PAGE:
A couple days ago I was cleaning up a new garden spot in my old chicken yard and I came across a couple rocks that were sticking barely out of the ground. Over the past years I have dug up a number of various rocks that have inhabited the ground around the farm but these were a different breed. So far they're the biggest I have pulled up on the property and only took me 2.5 hours to accomplish.
A BIG note is that everything I do is by myself. Both kids are far too young to help with any of the heavy tasks such as moving boulders. This forces me to come up with innovative and different means of accomplishing the projects that I have.
Ingenuity is required when working by oneself to make things as easy and effective as possible.
This is what I had to start with on both rocks. You can see how only a couple inches was above the ground. Little did I know just how big they would be until I dug down a bit. The top one was the first rock and the bottom pic was the second. They happened to be buried right next to each so it helped reduce the amount of digging a little bit.
The process goes back and forth around the boulder, lift with the pipe, add cribbing to block the boulder up, reposition the pipe and lever/lift again, add more cribbing, and so on. The 3rd picture shows a crack that existed in the first largest boulder. I noticed it had a small seam while working so my hope was I could shear a piece of the boulder off.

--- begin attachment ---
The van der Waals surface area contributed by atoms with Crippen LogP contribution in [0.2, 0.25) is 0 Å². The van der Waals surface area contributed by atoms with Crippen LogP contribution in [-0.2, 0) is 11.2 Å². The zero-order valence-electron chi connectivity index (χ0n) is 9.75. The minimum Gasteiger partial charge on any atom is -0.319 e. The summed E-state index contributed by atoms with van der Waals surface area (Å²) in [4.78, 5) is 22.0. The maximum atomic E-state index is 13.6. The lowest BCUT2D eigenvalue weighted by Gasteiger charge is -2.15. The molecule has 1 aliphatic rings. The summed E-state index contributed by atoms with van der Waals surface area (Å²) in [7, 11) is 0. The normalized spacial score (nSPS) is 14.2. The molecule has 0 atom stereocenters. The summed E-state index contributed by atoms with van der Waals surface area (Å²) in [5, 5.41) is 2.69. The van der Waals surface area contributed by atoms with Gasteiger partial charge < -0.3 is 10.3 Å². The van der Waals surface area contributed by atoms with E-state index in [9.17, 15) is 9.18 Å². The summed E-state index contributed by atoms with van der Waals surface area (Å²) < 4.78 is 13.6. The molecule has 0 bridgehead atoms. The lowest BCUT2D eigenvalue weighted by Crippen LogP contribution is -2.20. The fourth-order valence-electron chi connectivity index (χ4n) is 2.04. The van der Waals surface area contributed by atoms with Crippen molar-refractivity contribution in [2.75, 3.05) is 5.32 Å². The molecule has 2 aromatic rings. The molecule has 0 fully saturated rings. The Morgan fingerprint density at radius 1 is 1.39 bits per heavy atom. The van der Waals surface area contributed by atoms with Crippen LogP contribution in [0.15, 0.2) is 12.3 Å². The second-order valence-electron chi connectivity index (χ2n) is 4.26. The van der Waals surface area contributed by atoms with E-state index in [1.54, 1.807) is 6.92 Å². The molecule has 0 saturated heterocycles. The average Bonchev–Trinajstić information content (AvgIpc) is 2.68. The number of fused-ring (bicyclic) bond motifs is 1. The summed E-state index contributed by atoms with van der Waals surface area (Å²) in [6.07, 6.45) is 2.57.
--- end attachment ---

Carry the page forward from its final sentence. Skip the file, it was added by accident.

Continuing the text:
After some banging with a sledge hammer and a maul, I was able to use my pry bar to work the chunk of boulder off which made the main piece a good bit easier to move. I could at least roll the rock.
I was happy to have moved the monster, but the second rock was sitting there leering at me, mocking me, so I had to work on it.
The same process happened with the second rock only this one exited the soil in a far easier fashion than the first. It probably had to do with having a method developed from the first rock. At a couple of points I needed an extension bar to increase the length of my pipe to give me more leverage.
At last I have the 2 rocks sitting atop a large boulder that is barely out of the ground. That one is FAR beyond my means of removal so it is going to stay there and I will work around it. Half of the area is now tilled in an attempt to control the weeds but it is raining now so the rest of the tilling will have to wait for a dry spell next week.
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Fleming Family Farm
FLEMING FAMILY FARM, LLC
Sustainable & Organic Methods | Heirloom Produce